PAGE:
17 March 2016

Happy St. Patrick's Day

Glencar Lake. Photo from here.

As I've done in the past, I'm celebrating the holiday on the blog by sharing a poem by my favourite Irish poet (my favourite poet really), W.B.Yeats. So Happy St. Patrick's Day and bain taitneamh as!

I Am of Ireland
'I AM of Ireland,
And the Holy Land of Ireland,
And time runs on,' cried she.
'Come out of charity,
Come dance with me in Ireland.'

One man, one man alone
In that outlandish gear,
One solitary man
Of all that rambled there
Had turned his stately head.
'That is a long way off,
And time runs on,' he said,
'And the night grows rough.'

'I am of Ireland,
And the Holy Land of Ireland,
And time runs on,' cried she.
“Come out of charity
And dance with me in Ireland.'

'The fiddlers are all thumbs,
Or the fiddle-string accursed,
The drums and the kettledrums
And the trumpets all are burst,
And the trombone,' cried he,
'The trumpet and trombone,'
And cocked a malicious eye,
'But time runs on, runs on.'

'I am of Ireland,
And the Holy Land of Ireland,
And time runs on,’ cried she.
'Come out of charity
And dance with me in Ireland.'

10 March 2016

IT Girls, Flappers, Jazz Babies, and Vamps

Clara Bow in It (1927)

Tomorrow begins Film Forum's two-week series "IT Girls, Flappers, Jazz Babies, and Vamps" or as I call it, my big birthday present. Yes, there will be 31 films shown featuring  some of the loveliest and greatest of the silver screen starting with Kay Francis and Miriam Hopkins in Ernst Lubitsch's witty Trouble in Paradise (1932) and ending with Clara Bow in Dorothy Arzner's delightful Get Your Man (1927). In between there's Louise Brooks, Marlene Dietrich, Barbara Stanwyck, Joan Blondell, Greta Garbo, Jean Harlow, Joan Crawford, Anna May Wong, Colleen Moore, and more. I am trying to limit myself to only seeing films that I haven't seen on the big screen before but that rule might just get broken (I'll report back on which screenings I attend). So thank you Bruce Goldstein and Film Forum for scheduling this series during my birthday month. And if anyone is looking for me during the next few weeks, you'll know where to find me.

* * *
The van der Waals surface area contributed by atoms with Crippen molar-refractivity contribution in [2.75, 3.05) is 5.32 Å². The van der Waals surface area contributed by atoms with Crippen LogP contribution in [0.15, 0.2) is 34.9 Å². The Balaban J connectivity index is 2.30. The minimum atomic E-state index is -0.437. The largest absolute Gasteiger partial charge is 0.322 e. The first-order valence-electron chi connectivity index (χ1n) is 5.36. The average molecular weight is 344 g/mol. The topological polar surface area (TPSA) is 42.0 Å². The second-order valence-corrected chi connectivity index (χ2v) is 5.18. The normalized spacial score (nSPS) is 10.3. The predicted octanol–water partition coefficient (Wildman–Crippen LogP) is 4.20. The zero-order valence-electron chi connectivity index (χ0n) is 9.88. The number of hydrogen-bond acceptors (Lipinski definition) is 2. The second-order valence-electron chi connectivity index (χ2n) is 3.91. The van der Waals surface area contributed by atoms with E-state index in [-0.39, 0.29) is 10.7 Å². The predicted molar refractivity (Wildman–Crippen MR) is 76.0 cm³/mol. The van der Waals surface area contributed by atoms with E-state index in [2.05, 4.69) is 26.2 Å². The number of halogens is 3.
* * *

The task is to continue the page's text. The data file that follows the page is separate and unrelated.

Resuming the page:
For more information about the series, visit Film Forum.

09 March 2016

The Scream

"The Scream" Edvard Munch (1895)

“Munch and Expressionism,” the latest exhibit at the Neue Galerie, explores how the Norwegian Evard Munch influenced his German and Austrian contemporaries and German Expressionism. Included in the show are more than 80 paintings and works on paper by Munch and other artists like Max Beckmann, Ernst Ludwig Kirchner, and Egon Schiele. This mix allows viewers to see shared themes of mortality, alienation, and anxiety and for Munch’s work to stand out. It's also refreshing to see a woman artist, Gabriele Munter, included; her painting “The Blue Gable” (1911) was one of my favourites in the show.

An exhibit of Munch wouldn’t be complete without his most famous work, The Scream, an iconic symbol of modern angst. Here the painting gets its own room, dark and cozy. Munch created four versions of “The Scream” yet the one on display, the 1895 version done in pastels, may be the most interesting. It’s the only one to have remained out of a museum and in private hands. It’s also the one that includes a poem painted on the frame by the artist that describes the origin of the work:

“I was walking along the road with two Friends / the Sun was setting – The Sky turned a bloody red / And I felt a whiff of Melancholy – I stood / Still, deathly tired – over the blue-black / Fjord and City hung Blood and Tongues of Fire / My Friends walked on – I remained behind / – shivering with Anxiety – I felt the great Scream in Nature – EM.”